One of the biggest challenges facing workers when they organize a union is reaching an initial collective bargaining agreement with their employer. New research confirms that only 36% of newly-organized units have a collective bargaining agreement within the first year, and 66% within three years. This delay in securing a binding, enforceable contract covering wages, hours and working conditions frustrates workers and undermines the collective bargaining process. Supporting this process helps further the Department’s mission to protect workers because unionized workers are more knowledgeable about their rights and empowered to act on them.
The National Labor Relations Board (NLRB) and the Federal Mediation and Conciliation Service (FMCS) joined forces in an effort to assist both workers and employers in newly-organized units build a positive labor-management relationship and successfully reach a first collective bargaining agreement. We talked with Jennifer Abruzzo, General Counsel of the NLRB and Javier Ramirez, Deputy Director of Field Operations at the FMCS, about this initiative.
Tell us about the first contract initiative – what is it?
Jennifer Abruzzo: We are seeing workers organize at high rates. The number of election petitions was up 53% last year. The problem is that once a union is certified, it takes well over a year to reach a collective bargaining agreement. The goal of our labor law is stability in the workplace, which is undermined by delay in reaching an agreement. So, we partnered with FMCS to help the parties with the bargaining process. Every month we send a list of newly-certified units to FMCS, and FMCS reaches out to offer services. We also alert FMCS to situations where bad-faith bargaining has been charged, so that FMCS can reach out and try to help the parties.
Javier Ramirez: Since the program started, we’ve assigned mediators to work with the parties in more than 700 newly-organized units. We provide training and help the parties build a constructive bargaining relationship. Sometimes the parties have been through a contentious election process and then have to pivot and sit down at the table and talk with each other, which can be challenging. We work with the parties to encourage discussions before exchanging formal proposals so they can identify common interests and goals. We have found that often times the parties don’t need a mediator right away – what they really need is training on the process. FMCS provides these services at no cost to the parties.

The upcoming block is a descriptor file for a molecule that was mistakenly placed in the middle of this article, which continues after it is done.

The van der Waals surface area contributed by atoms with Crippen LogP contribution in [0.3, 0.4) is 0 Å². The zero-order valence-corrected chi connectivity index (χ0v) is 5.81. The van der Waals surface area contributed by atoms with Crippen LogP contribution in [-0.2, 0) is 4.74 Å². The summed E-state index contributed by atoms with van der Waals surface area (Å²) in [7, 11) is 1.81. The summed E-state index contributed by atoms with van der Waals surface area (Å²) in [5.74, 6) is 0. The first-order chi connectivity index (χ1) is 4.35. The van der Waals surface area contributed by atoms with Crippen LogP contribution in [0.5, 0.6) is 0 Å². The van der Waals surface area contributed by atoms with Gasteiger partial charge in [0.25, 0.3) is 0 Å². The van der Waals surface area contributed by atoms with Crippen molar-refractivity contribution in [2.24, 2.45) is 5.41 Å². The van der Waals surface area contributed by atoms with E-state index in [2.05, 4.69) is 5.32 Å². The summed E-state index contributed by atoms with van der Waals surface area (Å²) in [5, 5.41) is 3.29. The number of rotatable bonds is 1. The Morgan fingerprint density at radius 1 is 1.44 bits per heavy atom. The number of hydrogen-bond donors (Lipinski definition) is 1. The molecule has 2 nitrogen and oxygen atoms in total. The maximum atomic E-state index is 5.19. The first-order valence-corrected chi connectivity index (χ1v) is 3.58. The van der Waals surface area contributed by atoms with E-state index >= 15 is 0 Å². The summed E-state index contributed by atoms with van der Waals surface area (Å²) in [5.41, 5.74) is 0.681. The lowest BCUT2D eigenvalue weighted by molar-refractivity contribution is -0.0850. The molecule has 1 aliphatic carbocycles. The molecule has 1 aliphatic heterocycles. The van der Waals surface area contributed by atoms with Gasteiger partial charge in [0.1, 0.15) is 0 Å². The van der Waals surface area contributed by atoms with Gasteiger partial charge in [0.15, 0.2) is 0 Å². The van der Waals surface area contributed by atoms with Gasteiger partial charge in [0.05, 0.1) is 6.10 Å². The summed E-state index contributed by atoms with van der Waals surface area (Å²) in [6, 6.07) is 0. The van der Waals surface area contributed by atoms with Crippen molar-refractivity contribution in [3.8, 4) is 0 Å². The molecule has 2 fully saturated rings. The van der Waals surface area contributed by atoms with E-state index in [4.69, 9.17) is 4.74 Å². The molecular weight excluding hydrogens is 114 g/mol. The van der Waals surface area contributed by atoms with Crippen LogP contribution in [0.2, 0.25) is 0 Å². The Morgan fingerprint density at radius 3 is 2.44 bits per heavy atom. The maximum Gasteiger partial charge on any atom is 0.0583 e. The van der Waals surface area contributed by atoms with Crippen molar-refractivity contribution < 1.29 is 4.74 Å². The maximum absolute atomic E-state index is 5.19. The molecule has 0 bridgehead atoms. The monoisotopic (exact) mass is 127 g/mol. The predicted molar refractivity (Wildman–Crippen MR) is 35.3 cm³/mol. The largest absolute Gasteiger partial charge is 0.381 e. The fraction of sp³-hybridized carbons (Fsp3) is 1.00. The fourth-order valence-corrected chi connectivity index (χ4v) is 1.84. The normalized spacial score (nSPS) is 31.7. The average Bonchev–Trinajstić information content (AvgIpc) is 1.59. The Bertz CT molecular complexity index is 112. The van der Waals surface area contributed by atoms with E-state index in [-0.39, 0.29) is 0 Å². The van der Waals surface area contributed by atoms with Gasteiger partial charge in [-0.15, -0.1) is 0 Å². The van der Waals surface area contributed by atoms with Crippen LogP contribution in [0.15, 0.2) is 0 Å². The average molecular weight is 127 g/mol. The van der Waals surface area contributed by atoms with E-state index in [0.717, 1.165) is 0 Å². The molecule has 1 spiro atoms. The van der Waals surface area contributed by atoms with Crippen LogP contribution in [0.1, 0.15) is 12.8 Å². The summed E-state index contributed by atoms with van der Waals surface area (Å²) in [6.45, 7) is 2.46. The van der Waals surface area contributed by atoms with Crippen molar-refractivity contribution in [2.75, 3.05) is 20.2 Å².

How have your agencies prepared FMCS staff for this initiative?
Abruzzo: We’ve helped train FMCS mediators on the law of collective bargaining – what are permissive, mandatory, and illegal subjects, what the process requires, etc.
Ramirez: The training from the NLRB has been very helpful. Our mediators are learning and are enjoying this additional outreach to the parties. We are also working with the Federal Labor Relations Authority and the Federal Services Impasse Panel on outreach and training.
How do companies and workers benefit from this initiative?
Abruzzo: This initiative helps promote industrial peace and stable labor-management relations, which is the goal of the National Labor Relations Act. There is a large body of research and experience showing that collective bargaining produces positive results when it comes to safety, worker training, worker retention, and many other important measures.
Ramirez: By investing time on the front end in building a positive labor-management relationship, the parties save a lot of time in the bargaining process. Both employers and workers benefit when they take a problem-solving approach and don’t feel like they always have to be guarding themselves.
What would you like employers, workers, and unions to know about this initiative?
Ramirez: Try it! It’s available at no cost, and there’s nothing to lose in trying.
Abruzzo: Collective bargaining doesn’t need to be adversarial. We are here to help build better, stronger collective bargaining relationships.
For more information on the NLRB/FMCS first contract initiative, click here.
Cassandra Robertson is acting deputy assistant secretary for research and evaluation in the Office of the Assistant Secretary for Policy.
Lynn Rhinehart is a senior counselor in the Office of the Secretary.